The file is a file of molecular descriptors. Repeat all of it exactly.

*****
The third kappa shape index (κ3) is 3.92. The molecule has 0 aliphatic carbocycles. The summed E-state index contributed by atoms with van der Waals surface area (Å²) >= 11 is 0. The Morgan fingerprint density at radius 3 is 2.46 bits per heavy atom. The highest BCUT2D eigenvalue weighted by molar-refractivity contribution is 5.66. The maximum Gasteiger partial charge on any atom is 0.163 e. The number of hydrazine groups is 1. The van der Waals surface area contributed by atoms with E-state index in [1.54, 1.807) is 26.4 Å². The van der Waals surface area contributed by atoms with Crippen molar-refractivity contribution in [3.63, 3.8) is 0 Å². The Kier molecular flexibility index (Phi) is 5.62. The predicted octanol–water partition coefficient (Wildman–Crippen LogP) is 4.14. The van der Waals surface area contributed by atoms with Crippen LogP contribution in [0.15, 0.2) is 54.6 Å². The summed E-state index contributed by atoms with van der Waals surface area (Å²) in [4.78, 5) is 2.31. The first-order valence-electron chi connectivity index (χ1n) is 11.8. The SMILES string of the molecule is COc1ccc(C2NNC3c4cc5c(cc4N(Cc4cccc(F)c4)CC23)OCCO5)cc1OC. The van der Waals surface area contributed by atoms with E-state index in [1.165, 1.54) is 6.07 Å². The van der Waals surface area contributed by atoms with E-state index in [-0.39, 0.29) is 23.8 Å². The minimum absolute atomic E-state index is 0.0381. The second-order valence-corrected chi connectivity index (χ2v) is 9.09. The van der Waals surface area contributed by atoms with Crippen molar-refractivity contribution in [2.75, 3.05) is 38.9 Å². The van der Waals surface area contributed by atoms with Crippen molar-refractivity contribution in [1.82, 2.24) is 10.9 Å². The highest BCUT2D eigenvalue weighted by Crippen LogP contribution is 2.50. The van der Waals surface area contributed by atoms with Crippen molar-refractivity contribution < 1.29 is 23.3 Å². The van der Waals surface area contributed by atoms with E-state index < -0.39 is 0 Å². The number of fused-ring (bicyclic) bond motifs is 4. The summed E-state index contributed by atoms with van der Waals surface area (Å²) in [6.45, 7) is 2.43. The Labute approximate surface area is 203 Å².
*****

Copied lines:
The third kappa shape index (κ3) is 3.92. The molecule has 0 aliphatic carbocycles. The summed E-state index contributed by atoms with van der Waals surface area (Å²) >= 11 is 0. The Morgan fingerprint density at radius 3 is 2.46 bits per heavy atom. The highest BCUT2D eigenvalue weighted by molar-refractivity contribution is 5.66. The maximum Gasteiger partial charge on any atom is 0.163 e. The number of hydrazine groups is 1. The van der Waals surface area contributed by atoms with E-state index in [1.54, 1.807) is 26.4 Å². The van der Waals surface area contributed by atoms with Crippen molar-refractivity contribution in [3.63, 3.8) is 0 Å². The Kier molecular flexibility index (Phi) is 5.62. The predicted octanol–water partition coefficient (Wildman–Crippen LogP) is 4.14. The van der Waals surface area contributed by atoms with Crippen LogP contribution in [0.15, 0.2) is 54.6 Å². The summed E-state index contributed by atoms with van der Waals surface area (Å²) in [4.78, 5) is 2.31. The first-order valence-electron chi connectivity index (χ1n) is 11.8. The SMILES string of the molecule is COc1ccc(C2NNC3c4cc5c(cc4N(Cc4cccc(F)c4)CC23)OCCO5)cc1OC. The van der Waals surface area contributed by atoms with E-state index in [1.165, 1.54) is 6.07 Å². The van der Waals surface area contributed by atoms with E-state index in [-0.39, 0.29) is 23.8 Å². The minimum absolute atomic E-state index is 0.0381. The second-order valence-corrected chi connectivity index (χ2v) is 9.09. The van der Waals surface area contributed by atoms with Crippen molar-refractivity contribution in [2.75, 3.05) is 38.9 Å². The van der Waals surface area contributed by atoms with Crippen molar-refractivity contribution in [1.82, 2.24) is 10.9 Å². The highest BCUT2D eigenvalue weighted by Crippen LogP contribution is 2.50. The van der Waals surface area contributed by atoms with Crippen molar-refractivity contribution < 1.29 is 23.3 Å². The van der Waals surface area contributed by atoms with E-state index < -0.39 is 0 Å². The number of fused-ring (bicyclic) bond motifs is 4. The summed E-state index contributed by atoms with van der Waals surface area (Å²) in [6.45, 7) is 2.43. The Labute approximate surface area is 203 Å².